Conventional wisdom: The color of Victorian men’s waistcoats and lace handkerchiefs, pink resonates with romantics. Later written-off as girlie, this delicate color has made a comeback, thanks in part to the aggressive marketing of pastel button-downs by Banana Republic and J. Crew.
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Science says: Pink represents femininity, and it is physically soothing. According to a 2005 study on color preferences by Pantone and BuzzBack Market Research, peony pink was labeled “feminine” by 33 percent of the nearly 2,800 respondents, while 14 percent called the slightly deeper blush “cozy” and “nurturing.”
The bottom line: Pink is the ideal first-date color, since it helps a woman appear good-natured and approachable. But beware of the downside: overdosing on baby pinks relays the message “I’m young and innocent and fragile,” says Barbara Jacobs, an accredited color consultant and the founder of architectural color consulting firm Barbara Jacobs Color and Design. Avoid the naïve and sinless shtick by opting for darker hues.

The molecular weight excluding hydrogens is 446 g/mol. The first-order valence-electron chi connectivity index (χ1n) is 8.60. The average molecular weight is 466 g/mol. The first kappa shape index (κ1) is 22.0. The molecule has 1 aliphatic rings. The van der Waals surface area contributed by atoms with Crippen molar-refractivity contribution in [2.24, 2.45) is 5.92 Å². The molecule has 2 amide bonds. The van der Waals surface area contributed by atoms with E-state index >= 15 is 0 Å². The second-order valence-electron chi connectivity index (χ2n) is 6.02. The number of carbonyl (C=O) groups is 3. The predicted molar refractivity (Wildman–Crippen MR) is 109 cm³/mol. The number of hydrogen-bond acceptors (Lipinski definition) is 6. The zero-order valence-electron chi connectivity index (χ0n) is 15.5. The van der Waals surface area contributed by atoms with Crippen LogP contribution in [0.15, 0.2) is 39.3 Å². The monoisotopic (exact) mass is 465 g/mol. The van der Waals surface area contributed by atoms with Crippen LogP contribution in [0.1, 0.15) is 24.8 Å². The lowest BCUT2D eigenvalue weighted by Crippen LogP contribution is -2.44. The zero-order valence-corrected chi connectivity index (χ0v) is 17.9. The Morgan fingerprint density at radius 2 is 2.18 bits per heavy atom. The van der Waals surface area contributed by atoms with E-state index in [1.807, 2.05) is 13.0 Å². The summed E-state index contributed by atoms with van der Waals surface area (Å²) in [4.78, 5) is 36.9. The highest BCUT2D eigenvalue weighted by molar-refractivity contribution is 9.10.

Not your color? Peach and coral also give off the aura of a tender femme fatale.
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Conventional wisdom: A red cocktail dress is daring choice that turns heads, while red lipstick conquers the world (or at least the lounge).
Science says: Athletes wearing red often win over their physical equals in blue, according to a 2005 study by British anthropologists Russell Hill and Robert Barton of the University of Durham. The pair analyzed results from the 2004 Summer Olympics, where the staff randomly assigned competitors red or blue uniforms. In close matches, the wrestlers or boxers clad in red prevailed.